1893 text

The “Nonsuch” was a fourth-rate of thirty-two guns, built at Deptford in 1646 by Peter Pett, jun. The captain was John Parker.

6 Annotations

Emilio   Link to this

Pepys's Nonsuch = Henry Hudson's?
[Jaie's annotation for 1 May 1660:]
Hudson

Emilio   Link to this

Captain: John Parker, given commission by Pepys 1 May 1660.

Joan Murray   Link to this

Just by way of clarification: The Nonsuch ketch that proved the viability of the northern sea route to Hudson Bay and led to the founding of Hudson's Bay Company has nothing to do with Henry Hudson. The Nonsuch was built in Essex in 1650; Hudson was set adrift by his mutinous crew in 1610. http://www.hbc.com/hbcheritage/history/transpor...

Pedro   Link to this

The Nonsuch.

The frigate was in London on the 23rd July 1653 ready to take the Portuguese Ambassador to Lisbon.

Terry Foreman   Link to this

Tho Nonsuch ketch, 8 guns, bought 1654, set to be fitted for a voyage to India; ran aground near Gibraltar the night of 1-2 December 1664; sold 1667. (L&M Index).

Pedro   Link to this

The Nonsuch

It is clear that at this time there are two ships, the Nonsutch warship and the Nonsuch Ketch, and that one of them ran aground in Gibraltar Bay when in a fleet commanded by Allin.

Allin received his commission for the Plymouth in June of 1664, and presumably he is starting on his mission to conclude a peace treaty in Algiers. He sailed from the Thames in the company of the London, which was the flag ship of Sandwich, and mentions that he sailed with 11 men-of-war and a smack. A note is added to this saying the Nonsuch Ketch with Captain Country to follow us and a smack to sound before us. The 11 ships became part of Sandwich’s squadron, and Sandwich in his journal says on the 3rd of August says that Country’s ketch sailed for Holland with his letters. Also on the 13th September he records in his company the Nonsuch Ketch.

Allin made his way to meet Lawson in the Straights. He was at Plymouth on the night of the 22nd of August and I believe that he was accompanied by a number of merchantmen, among them the London Merchant and the Naples Merchant, and no warships are named on the journey.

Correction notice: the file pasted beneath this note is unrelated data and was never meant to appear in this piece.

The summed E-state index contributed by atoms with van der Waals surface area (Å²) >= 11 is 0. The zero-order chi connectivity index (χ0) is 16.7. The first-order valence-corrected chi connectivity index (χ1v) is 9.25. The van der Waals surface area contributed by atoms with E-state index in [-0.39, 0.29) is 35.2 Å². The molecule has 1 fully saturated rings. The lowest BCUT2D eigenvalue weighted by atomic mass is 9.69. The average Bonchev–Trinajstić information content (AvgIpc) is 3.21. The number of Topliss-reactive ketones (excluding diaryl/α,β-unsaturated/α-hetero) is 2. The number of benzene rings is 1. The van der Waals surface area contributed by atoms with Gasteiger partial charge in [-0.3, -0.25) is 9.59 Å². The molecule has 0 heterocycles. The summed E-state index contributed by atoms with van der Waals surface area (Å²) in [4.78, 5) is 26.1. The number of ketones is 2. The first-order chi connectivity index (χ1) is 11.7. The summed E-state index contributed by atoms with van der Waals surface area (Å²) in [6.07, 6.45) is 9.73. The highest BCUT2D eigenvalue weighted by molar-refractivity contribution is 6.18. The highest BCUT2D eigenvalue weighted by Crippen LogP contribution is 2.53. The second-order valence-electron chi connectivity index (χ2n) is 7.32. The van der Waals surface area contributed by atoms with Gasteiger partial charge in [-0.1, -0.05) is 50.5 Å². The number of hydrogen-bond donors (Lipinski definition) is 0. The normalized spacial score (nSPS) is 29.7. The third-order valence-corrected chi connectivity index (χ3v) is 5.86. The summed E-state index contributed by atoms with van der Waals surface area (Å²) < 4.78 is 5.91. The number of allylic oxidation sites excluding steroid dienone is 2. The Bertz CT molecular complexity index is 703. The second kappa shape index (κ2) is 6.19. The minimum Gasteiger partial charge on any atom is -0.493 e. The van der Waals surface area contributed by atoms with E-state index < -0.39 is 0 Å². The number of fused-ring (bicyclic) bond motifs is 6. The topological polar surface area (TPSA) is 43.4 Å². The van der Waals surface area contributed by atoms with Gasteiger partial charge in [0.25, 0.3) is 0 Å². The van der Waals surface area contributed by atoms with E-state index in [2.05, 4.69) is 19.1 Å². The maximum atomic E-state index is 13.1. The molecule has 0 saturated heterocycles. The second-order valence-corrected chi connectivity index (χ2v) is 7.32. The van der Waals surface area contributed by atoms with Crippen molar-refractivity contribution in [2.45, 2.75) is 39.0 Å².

On the 18th September he dined with Lawson, and on the 24th there is the first mention of the Nonsuch being under the command of Captain Parker. The Phoenix is mentioned on the 8th October under Chichley. These ships appear to have already been in the Straights under Lawson, who will now make his way back to England leaving the command to Allin.

After concluding the peace he patrolled the Straights, and on the 2nd of December gives a detailed description of events after a continual rainy night that he ever saw in his life. In the morning within musket shot were four of the fleet ashore. Allin managed to get off and also the Portsmouth, but the Nonsuch sunk and all masts by the board and the Phoenix by her sunk. All help was sent to preserve the Bonaventure.

They regrouped at Malaga on the 8th went back to Gibraltar by the 11th to speak with the men left aboard the Nonsuch and the Phoenix but the Governor would not let them cross the neck of land and had to go by sea to provide the seamen with enough money to last a month.

As there was another warship called the Nonsuch built in 1668, and from the information above, I believe that it was the warship that was sunk and not the Ketch.

(Information gained from the Allin and Sandwich Journals both edited by RC Anderson)

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